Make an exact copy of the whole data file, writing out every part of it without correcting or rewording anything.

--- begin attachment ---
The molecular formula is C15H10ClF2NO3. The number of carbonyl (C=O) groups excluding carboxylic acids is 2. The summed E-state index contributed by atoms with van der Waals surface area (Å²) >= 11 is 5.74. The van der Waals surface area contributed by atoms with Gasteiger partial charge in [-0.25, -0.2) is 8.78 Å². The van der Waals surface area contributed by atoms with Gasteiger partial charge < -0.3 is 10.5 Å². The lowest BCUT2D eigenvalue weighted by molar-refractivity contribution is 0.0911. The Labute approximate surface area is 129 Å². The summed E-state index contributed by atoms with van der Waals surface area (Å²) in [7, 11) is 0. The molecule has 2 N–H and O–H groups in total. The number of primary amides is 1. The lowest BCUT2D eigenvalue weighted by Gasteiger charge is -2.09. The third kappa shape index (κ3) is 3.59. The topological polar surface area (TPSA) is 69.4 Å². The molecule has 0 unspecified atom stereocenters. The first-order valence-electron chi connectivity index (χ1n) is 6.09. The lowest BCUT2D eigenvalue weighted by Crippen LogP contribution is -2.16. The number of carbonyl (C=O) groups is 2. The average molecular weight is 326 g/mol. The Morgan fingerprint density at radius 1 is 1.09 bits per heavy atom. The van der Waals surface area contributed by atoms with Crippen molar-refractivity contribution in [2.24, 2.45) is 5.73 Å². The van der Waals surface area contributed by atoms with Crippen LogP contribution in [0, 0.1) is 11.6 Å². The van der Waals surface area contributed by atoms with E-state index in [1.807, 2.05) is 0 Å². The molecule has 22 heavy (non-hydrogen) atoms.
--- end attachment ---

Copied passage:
The molecular formula is C15H10ClF2NO3. The number of carbonyl (C=O) groups excluding carboxylic acids is 2. The summed E-state index contributed by atoms with van der Waals surface area (Å²) >= 11 is 5.74. The van der Waals surface area contributed by atoms with Gasteiger partial charge in [-0.25, -0.2) is 8.78 Å². The van der Waals surface area contributed by atoms with Gasteiger partial charge < -0.3 is 10.5 Å². The lowest BCUT2D eigenvalue weighted by molar-refractivity contribution is 0.0911. The Labute approximate surface area is 129 Å². The summed E-state index contributed by atoms with van der Waals surface area (Å²) in [7, 11) is 0. The molecule has 2 N–H and O–H groups in total. The number of primary amides is 1. The lowest BCUT2D eigenvalue weighted by Gasteiger charge is -2.09. The third kappa shape index (κ3) is 3.59. The topological polar surface area (TPSA) is 69.4 Å². The molecule has 0 unspecified atom stereocenters. The first-order valence-electron chi connectivity index (χ1n) is 6.09. The lowest BCUT2D eigenvalue weighted by Crippen LogP contribution is -2.16. The number of carbonyl (C=O) groups is 2. The average molecular weight is 326 g/mol. The Morgan fingerprint density at radius 1 is 1.09 bits per heavy atom. The van der Waals surface area contributed by atoms with Crippen molar-refractivity contribution in [2.24, 2.45) is 5.73 Å². The van der Waals surface area contributed by atoms with Crippen LogP contribution in [0, 0.1) is 11.6 Å². The van der Waals surface area contributed by atoms with E-state index in [1.807, 2.05) is 0 Å². The molecule has 22 heavy (non-hydrogen) atoms.